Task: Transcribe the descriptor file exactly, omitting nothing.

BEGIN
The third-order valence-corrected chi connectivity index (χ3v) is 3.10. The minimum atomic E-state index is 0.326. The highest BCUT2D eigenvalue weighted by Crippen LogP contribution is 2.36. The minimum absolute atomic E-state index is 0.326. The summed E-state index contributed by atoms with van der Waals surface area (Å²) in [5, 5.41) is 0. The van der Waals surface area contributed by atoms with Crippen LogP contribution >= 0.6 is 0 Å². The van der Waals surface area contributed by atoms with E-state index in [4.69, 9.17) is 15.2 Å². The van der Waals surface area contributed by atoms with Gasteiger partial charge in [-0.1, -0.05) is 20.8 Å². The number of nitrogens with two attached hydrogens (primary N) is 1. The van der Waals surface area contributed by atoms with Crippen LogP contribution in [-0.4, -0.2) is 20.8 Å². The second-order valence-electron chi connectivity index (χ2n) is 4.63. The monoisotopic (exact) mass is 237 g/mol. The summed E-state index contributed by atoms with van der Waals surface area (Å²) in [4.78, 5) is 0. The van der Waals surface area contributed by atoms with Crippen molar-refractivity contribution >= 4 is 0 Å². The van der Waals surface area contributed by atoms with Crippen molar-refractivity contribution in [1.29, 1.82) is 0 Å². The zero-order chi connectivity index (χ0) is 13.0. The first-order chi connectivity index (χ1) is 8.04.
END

The third-order valence-corrected chi connectivity index (χ3v) is 3.10. The minimum atomic E-state index is 0.326. The highest BCUT2D eigenvalue weighted by Crippen LogP contribution is 2.36. The minimum absolute atomic E-state index is 0.326. The summed E-state index contributed by atoms with van der Waals surface area (Å²) in [5, 5.41) is 0. The van der Waals surface area contributed by atoms with Crippen LogP contribution >= 0.6 is 0 Å². The van der Waals surface area contributed by atoms with E-state index in [4.69, 9.17) is 15.2 Å². The van der Waals surface area contributed by atoms with Gasteiger partial charge in [-0.1, -0.05) is 20.8 Å². The number of nitrogens with two attached hydrogens (primary N) is 1. The van der Waals surface area contributed by atoms with Crippen LogP contribution in [-0.4, -0.2) is 20.8 Å². The second-order valence-electron chi connectivity index (χ2n) is 4.63. The monoisotopic (exact) mass is 237 g/mol. The summed E-state index contributed by atoms with van der Waals surface area (Å²) in [4.78, 5) is 0. The van der Waals surface area contributed by atoms with Crippen molar-refractivity contribution >= 4 is 0 Å². The van der Waals surface area contributed by atoms with Crippen molar-refractivity contribution in [1.29, 1.82) is 0 Å². The zero-order chi connectivity index (χ0) is 13.0. The first-order chi connectivity index (χ1) is 8.04.